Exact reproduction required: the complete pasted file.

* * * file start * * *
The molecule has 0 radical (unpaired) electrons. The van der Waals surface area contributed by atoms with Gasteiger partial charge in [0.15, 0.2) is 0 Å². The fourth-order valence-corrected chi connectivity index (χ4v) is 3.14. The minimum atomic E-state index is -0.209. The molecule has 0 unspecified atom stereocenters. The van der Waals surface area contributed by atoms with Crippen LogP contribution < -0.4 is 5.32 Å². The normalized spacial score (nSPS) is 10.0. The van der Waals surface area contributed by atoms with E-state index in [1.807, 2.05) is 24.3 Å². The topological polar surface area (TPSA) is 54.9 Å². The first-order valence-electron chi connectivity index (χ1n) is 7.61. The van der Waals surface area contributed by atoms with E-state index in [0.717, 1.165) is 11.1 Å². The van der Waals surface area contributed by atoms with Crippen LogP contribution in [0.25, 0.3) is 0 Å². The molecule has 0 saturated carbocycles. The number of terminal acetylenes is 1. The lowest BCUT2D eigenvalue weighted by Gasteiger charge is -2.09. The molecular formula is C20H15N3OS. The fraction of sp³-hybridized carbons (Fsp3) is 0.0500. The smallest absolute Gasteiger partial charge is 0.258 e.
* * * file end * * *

The molecule has 0 radical (unpaired) electrons. The van der Waals surface area contributed by atoms with Gasteiger partial charge in [0.15, 0.2) is 0 Å². The fourth-order valence-corrected chi connectivity index (χ4v) is 3.14. The minimum atomic E-state index is -0.209. The molecule has 0 unspecified atom stereocenters. The van der Waals surface area contributed by atoms with Crippen LogP contribution < -0.4 is 5.32 Å². The normalized spacial score (nSPS) is 10.0. The van der Waals surface area contributed by atoms with E-state index in [1.807, 2.05) is 24.3 Å². The topological polar surface area (TPSA) is 54.9 Å². The first-order valence-electron chi connectivity index (χ1n) is 7.61. The van der Waals surface area contributed by atoms with E-state index in [0.717, 1.165) is 11.1 Å². The van der Waals surface area contributed by atoms with Crippen LogP contribution in [0.25, 0.3) is 0 Å². The molecule has 0 saturated carbocycles. The number of terminal acetylenes is 1. The lowest BCUT2D eigenvalue weighted by Gasteiger charge is -2.09. The molecular formula is C20H15N3OS. The fraction of sp³-hybridized carbons (Fsp3) is 0.0500. The smallest absolute Gasteiger partial charge is 0.258 e.